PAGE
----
Arrhenius understood that the Industrial Revolution, from 1750 to 1850, was sending massive amounts of carbon dioxide into the atmosphere. He predicted that doubling of carbon dioxide levels would lead to an average temperature increase of 9 to 11 degrees Fahrenheit. Such heat did not trouble him. It wouldn’t happen for 300 years, he said. Besides, living in Sweden, he thought more heat would be a blessed change.

Several decades later, a British meteorologist, Guy S. Callendar, confirmed that what Arrhenius had predicted was happening.

Studying records from 200 weather stations around the world, Callendar in 1935 revealed that the Earth’s temperature had risen nearly 1 degree Fahrenheit in the previous half-century. Like Arrhenius, he saw this as a positive, producing more prosperous farms and delaying the return of glaciers.

Then, beginning about 1940, the Earth’s climate began cooling. When baby boomers tell you it was colder when they were growing up, they’re not merely being nostalgic. Despite increasing concentrations of carbon dioxide, temperatures stayed cooler until the mid-1970s. Some climatologists think the cooling was caused by an abnormally high amount of volcanic ash in the atmosphere.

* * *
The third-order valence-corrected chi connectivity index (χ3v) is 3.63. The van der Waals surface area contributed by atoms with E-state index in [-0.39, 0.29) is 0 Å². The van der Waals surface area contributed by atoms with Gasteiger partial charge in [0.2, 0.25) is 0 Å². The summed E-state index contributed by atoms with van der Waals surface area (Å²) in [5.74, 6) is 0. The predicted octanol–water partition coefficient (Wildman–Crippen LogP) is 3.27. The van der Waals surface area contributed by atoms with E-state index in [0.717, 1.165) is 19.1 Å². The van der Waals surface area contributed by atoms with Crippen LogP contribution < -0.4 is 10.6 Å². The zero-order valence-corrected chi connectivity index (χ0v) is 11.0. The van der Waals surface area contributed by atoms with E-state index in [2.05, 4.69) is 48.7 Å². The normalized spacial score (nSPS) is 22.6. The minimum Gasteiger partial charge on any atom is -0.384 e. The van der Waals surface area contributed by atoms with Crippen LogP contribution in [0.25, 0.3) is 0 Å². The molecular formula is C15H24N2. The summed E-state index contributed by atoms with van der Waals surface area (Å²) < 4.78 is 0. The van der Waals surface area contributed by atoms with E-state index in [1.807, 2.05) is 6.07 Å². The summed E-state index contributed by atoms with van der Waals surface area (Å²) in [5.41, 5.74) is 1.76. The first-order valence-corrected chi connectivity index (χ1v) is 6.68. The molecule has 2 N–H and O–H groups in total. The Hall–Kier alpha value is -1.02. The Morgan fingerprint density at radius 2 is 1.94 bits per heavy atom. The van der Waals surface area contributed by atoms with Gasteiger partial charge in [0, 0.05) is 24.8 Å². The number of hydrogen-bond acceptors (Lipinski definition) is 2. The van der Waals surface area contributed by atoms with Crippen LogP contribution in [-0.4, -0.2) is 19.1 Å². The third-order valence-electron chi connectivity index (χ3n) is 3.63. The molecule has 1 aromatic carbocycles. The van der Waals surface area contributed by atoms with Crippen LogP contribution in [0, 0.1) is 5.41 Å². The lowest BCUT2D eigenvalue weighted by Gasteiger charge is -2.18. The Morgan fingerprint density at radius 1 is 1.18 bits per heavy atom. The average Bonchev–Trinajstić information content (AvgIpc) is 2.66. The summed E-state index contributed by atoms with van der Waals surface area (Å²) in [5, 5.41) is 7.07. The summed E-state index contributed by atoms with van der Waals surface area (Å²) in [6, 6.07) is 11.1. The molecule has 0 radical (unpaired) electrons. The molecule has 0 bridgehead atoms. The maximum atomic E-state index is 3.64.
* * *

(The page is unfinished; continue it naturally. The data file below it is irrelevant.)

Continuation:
This cooling trend had some scientists speculating about the imminent arrival of another ice age. In fact, if the past 740,000 years reliably predict the future, we are already overdue. The warm interludes between ice times have been lasting 10,000 years, and we’re already at 12,000 years. Never have times been so propitious for the species called homo sapiens.

But even as the planet cooled, other scientists continued to argue that the cooling was a blip and warmer temperatures would return. They were right. In 1980, temperatures began rising. Now, five of the hottest temperatures during the past 200 years have occurred in just the past decade.

Meanwhile, even in the 1950s, scientists had turned to computers in hopes of projecting what would happen in the future. Computer models at first did a poor job of accounting for the many vagaries of the global climates. Still, by 1968, a U.S. government agency research team had created a three-dimensional computer model that predicted that a doubling of carbon dioxide would be accompanied by a rise of 5.4 degrees Fahrenheit.

The problem with such predictions is that you can’t wait to see if they’re accurate. If they’re accurate, your goose could be cooked. Greenhouse gases can’t be withdrawn from the atmosphere like an offer on a house. That’s what a panel informed President Jimmy Carter in 1976.